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Recount requester cross-examines clerk-recorder

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Darcia Stebbens—the San Miguel resident feuding with San Luis Obispo County over an unpaid debt stemming from her requested manual election recount—cross-examined the county clerk-recorder on Dec. 7 while representing herself in court.

For roughly two hours, Stebbens asked County Clerk-Recorder Elaina Cano about the cost of retallying votes for last year's 2nd District Supervisor race between Bruce Gibson and Bruce Jones.

NO OBLIGATION SLO County-Clerk Recorder Elaina Cano (pictured) told election recount requester Darcia Stebbens in court on Dec. 7 that there are no statutes requiring her to provide a detailed invoice as Stebbens asked. Cano added that her submission of estimated cost breakdowns is in accordance with the law. - FILE PHOTO COURTESY OF ELAINA CANO
  • File Photo Courtesy Of Elaina Cano
  • NO OBLIGATION SLO County-Clerk Recorder Elaina Cano (pictured) told election recount requester Darcia Stebbens in court on Dec. 7 that there are no statutes requiring her to provide a detailed invoice as Stebbens asked. Cano added that her submission of estimated cost breakdowns is in accordance with the law.

Stebbens still owes Cano's office almost $5,000 of a $53,346 total bill. Cano filed a small claims court case against Stebbens in May, which Superior Court Commissioner Leslie Kraut ruled Stebbens must pay. The day in SLO Superior Court on Dec. 7 was part of Stebbens' appeal of Kraut's decision.

During the cross-examination, the two-time election recount requester leafed through a thick sheaf of documents that served as "exhibits" in the trial. Those papers included the California Code of Regulations, letters and emails between Stebbens and the County-Clerk Recorder's Office, spreadsheets of the initial estimated costs, and estimated daily costs of the seven-day recount.

Stebbens took issue with Cano for not providing her an invoice for every expense even though the exhibits detailed descriptions of fees like the daily rate of the recount workers and the costs for copies and supplies. It's one of the five issues she raised in her original complaint for the appeal.

"It's not an invoice," Stebbens said. "It's a very nice schedule actually, and it does have detail."

Cano replied from the witness stand that she's not obligated to submit invoices to Stebbens.

"There are no statutes that require me to provide you with a detailed invoice," she said. "What I provided you is in accordance with the law."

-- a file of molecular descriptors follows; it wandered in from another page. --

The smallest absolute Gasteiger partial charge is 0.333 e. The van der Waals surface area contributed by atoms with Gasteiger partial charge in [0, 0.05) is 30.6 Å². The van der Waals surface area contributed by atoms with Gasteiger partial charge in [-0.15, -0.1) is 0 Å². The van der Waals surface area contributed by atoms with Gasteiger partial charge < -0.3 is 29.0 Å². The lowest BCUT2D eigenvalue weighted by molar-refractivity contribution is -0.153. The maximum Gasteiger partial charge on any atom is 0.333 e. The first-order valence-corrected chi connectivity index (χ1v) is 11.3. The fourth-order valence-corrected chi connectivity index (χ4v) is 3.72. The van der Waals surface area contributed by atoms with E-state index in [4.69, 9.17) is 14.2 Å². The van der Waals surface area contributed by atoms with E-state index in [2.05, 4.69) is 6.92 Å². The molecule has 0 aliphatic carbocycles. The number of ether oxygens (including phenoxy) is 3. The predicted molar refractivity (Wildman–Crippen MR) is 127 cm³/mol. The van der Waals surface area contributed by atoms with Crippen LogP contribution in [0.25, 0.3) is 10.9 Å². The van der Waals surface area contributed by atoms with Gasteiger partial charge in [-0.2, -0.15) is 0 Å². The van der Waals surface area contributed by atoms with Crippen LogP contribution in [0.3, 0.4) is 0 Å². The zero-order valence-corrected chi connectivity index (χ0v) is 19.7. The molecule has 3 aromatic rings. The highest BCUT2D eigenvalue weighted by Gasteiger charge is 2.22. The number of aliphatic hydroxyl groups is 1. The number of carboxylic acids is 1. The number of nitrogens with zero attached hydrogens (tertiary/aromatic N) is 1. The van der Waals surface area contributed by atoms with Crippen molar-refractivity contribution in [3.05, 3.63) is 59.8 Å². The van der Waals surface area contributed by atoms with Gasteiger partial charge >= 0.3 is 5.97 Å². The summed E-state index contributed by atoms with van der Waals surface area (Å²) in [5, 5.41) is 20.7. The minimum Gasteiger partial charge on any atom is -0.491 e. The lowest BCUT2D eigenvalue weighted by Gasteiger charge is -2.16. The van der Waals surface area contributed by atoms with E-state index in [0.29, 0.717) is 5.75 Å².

Stebbens continued questioning her about different expenses, often repeating herself and frequently focusing on a clerks' conference that Cano attended last December in Sacramento.

Cano and her colleagues traveled to the state capital last year during the preparation period before the recount started. She told Stebbens that she and her staff worked overtime in their hotel during the conference to prepare for the manual recount.

Eventually, presiding Judge Rita Federman asked Stebbens to move on to the next question.

"I don't want to hear repeated testimony," Federman said. "I'm taking notes."

Stebbens laughed in response and thanked the judge. She then interrupted Cano while the county-clerk recorder was answering a question about the costs incurred. After Federman told Stebbens not to interrupt, Stebbens continued to read from different documents in the exhibit package. It provoked two interruptions from the judge.

"It is usually really never required during trial to read out material already in front of everyone," Federman said. "You don't have to read it. We have it all in front of us."

The judge halted the trial for the day a little past noon. The court will reconvene on Dec. 19 to finish the cross-examination, present witnesses, and listen to final arguments.

"I'm going to ask the parties to really focus on the questions they want to ask," Federman said. "Small court claims are usually done in 30 minutes. We've gone above three hours." Δ

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